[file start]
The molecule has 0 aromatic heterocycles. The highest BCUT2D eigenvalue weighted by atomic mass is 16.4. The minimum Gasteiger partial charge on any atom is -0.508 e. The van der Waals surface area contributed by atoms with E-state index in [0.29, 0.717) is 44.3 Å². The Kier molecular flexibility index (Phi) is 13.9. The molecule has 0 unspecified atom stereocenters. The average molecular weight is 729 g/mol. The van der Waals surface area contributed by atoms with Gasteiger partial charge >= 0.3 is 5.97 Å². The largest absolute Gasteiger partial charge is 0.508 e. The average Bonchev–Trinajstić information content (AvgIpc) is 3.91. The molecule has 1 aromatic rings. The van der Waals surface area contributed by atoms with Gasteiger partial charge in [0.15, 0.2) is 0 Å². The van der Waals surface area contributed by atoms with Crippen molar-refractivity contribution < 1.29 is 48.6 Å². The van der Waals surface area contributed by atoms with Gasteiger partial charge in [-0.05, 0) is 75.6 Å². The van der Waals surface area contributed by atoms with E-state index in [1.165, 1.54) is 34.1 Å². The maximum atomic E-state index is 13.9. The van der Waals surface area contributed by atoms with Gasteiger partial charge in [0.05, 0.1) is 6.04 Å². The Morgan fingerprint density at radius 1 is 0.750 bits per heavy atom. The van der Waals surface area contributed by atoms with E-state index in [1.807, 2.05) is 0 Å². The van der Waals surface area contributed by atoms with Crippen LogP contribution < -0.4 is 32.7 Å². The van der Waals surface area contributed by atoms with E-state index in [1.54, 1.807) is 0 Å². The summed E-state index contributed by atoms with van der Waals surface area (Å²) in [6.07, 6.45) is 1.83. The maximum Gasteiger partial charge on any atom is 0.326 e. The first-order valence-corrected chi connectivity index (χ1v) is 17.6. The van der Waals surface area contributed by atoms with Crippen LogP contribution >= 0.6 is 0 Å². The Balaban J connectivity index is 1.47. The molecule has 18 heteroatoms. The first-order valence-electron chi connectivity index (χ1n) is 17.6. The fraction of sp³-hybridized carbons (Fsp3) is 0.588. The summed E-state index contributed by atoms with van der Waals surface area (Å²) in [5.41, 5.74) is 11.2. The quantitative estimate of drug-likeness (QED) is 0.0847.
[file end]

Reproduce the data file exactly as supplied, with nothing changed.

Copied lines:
The molecule has 0 aromatic heterocycles. The highest BCUT2D eigenvalue weighted by atomic mass is 16.4. The minimum Gasteiger partial charge on any atom is -0.508 e. The van der Waals surface area contributed by atoms with E-state index in [0.29, 0.717) is 44.3 Å². The Kier molecular flexibility index (Phi) is 13.9. The molecule has 0 unspecified atom stereocenters. The average molecular weight is 729 g/mol. The van der Waals surface area contributed by atoms with Gasteiger partial charge >= 0.3 is 5.97 Å². The largest absolute Gasteiger partial charge is 0.508 e. The average Bonchev–Trinajstić information content (AvgIpc) is 3.91. The molecule has 1 aromatic rings. The van der Waals surface area contributed by atoms with Gasteiger partial charge in [0.15, 0.2) is 0 Å². The van der Waals surface area contributed by atoms with Crippen molar-refractivity contribution < 1.29 is 48.6 Å². The van der Waals surface area contributed by atoms with Gasteiger partial charge in [-0.05, 0) is 75.6 Å². The van der Waals surface area contributed by atoms with E-state index in [1.165, 1.54) is 34.1 Å². The maximum atomic E-state index is 13.9. The van der Waals surface area contributed by atoms with Gasteiger partial charge in [0.05, 0.1) is 6.04 Å². The Morgan fingerprint density at radius 1 is 0.750 bits per heavy atom. The van der Waals surface area contributed by atoms with E-state index in [1.807, 2.05) is 0 Å². The van der Waals surface area contributed by atoms with Crippen LogP contribution < -0.4 is 32.7 Å². The van der Waals surface area contributed by atoms with E-state index in [1.54, 1.807) is 0 Å². The summed E-state index contributed by atoms with van der Waals surface area (Å²) in [6.07, 6.45) is 1.83. The maximum Gasteiger partial charge on any atom is 0.326 e. The first-order valence-corrected chi connectivity index (χ1v) is 17.6. The van der Waals surface area contributed by atoms with Crippen LogP contribution >= 0.6 is 0 Å². The Balaban J connectivity index is 1.47. The molecule has 18 heteroatoms. The first-order valence-electron chi connectivity index (χ1n) is 17.6. The fraction of sp³-hybridized carbons (Fsp3) is 0.588. The summed E-state index contributed by atoms with van der Waals surface area (Å²) in [5.41, 5.74) is 11.2. The quantitative estimate of drug-likeness (QED) is 0.0847.